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Olympics Viewing Guide - Broadcasting & Cable

Olympics Viewing Guide

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With all due respect to NBC and the 17,000 places they are letting us watch the Olympics, my interest in the Games has really waned in recent years. But I have to admit, this one has my eye. And it is that exact sentiment that has me thinking NBC's billion-dollar bet on Beijing may pay off starting this Friday.

The Olympics used to have a certain mystery. Growing up in Minnesota, it used to be my one time to see those evil Russian hockey players taking on our young freedom fighters. Nowadays, all the Russians are playing on an NHL team in Nashville or Dallas or some other storied hockey hotbed, so that shroud of mystery is gone. The world got smaller, and the Olympics were no longer as big a deal.

But the mystique is kind of back with China opening its doors—at least a crack—to the world and the world's media. So there are plenty of things I will be checking out this time around.

Opening ceremonies: I've never been a fan of the opening ceremonies, sorry to say. Too much pageantry. Too much marching. Too much Bob Costas. Costas doing the opening ceremonies would make a fine drinking game. Take a shot every time he fires out a hyperbole and then try walking a straight line. Now there's an Olympic event for you. Add to that all the costumes, smoke and odd characters, and the opening ceremonies are basically a Grateful Dead concert with worse music.

This year, however, there is a legitimate hook, and that's the possibility—make that probability—of some protests in the crowd. And if it happens, it'll be very interesting to see if, and how, NBC chooses to cover it.

NBCOlympics.com: Speaking of incarceration, for one entire week of the Games, I will be on vacation with the wife, the kids and the in-laws. Talk about using the term “vacation” loosely. And the place we're staying has no television. So I actually may be more invested in NBC's huge online investment working more flawlessly than GE.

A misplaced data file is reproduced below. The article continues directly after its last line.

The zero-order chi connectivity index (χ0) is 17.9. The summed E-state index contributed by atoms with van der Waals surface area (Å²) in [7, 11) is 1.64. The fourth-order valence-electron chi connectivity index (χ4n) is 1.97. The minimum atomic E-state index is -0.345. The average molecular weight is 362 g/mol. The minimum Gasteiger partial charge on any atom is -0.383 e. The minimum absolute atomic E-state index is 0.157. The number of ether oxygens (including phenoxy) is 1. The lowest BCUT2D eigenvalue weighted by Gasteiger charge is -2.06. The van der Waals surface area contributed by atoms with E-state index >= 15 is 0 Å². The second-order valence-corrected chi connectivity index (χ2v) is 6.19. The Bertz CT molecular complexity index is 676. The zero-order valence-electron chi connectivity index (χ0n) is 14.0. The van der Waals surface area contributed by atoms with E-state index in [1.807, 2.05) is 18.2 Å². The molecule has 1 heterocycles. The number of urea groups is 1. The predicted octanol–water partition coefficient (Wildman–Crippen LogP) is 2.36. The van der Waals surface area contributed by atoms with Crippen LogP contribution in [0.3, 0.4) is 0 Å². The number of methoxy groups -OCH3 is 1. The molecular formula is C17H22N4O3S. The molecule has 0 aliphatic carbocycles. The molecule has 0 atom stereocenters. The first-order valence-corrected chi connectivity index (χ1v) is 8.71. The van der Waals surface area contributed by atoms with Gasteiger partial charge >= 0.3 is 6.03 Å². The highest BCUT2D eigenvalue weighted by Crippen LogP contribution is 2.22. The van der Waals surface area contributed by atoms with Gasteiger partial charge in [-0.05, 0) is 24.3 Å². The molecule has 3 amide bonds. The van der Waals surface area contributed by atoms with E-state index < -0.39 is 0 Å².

It is up to NBC to bail me out with this whole fancy operation letting me watch sports all day and night. Please.

Trendy Sports: Every Olympics, it seems one random or new sport gets hot and worth checking out. You remember curling?

But while new sports do show up, the Olympics will never have the most outlandish one. That honor was retired after the 1986 Goodwill Games introduced motoball, which was soccer on motorcycles. Seriously. Motoball.

Although if Chris Albrecht over at IMG gets his way, one day there will be something called Slam Ball. Not making that one up, either. It's basketball with trampolines in the floor. Suddenly curling looks like a sport.

The Bandwagon: Every Olympics has its national sweetheart team or athlete, the one NBC puts on a pedestal and the entire country follows. Swimmer Michael Phelps is an early favorite, barring a Sports Illustrated-like B&C jinx since we put him on the cover this week.

But there is one quiet bandwagon I am firmly on: the one that watches the USA basketball team and cheers against them. Anyone who hates the New York Yankees understands.

The News Divisions: All the intrigue is hardly restricted to the sporting fields. Unless they all need to pull out of Beijing because Barack Obama sneezes or something, the news division coverage of the Olympics and any surrounding events should be captivating. Maybe that's an unfortunate choice of words. Let's say it gives new meaning to the phrase “demonstration sport.”

Post-Olympics: Remember: When the Olympics are over, the NBC-induced fun may continue.

Everyone at GE and everyone at NBC and basically everyone who has ever bought a GE appliance says that NBCU isn't on the block. But there have been enough whispers that GE will spin off or sell the entertainment unit after reaping the business-related riches of the Beijing Olympics that I'd bet the rumors start ringing again before long.

E-mail comments to ben.grossman@reedbusiness.com

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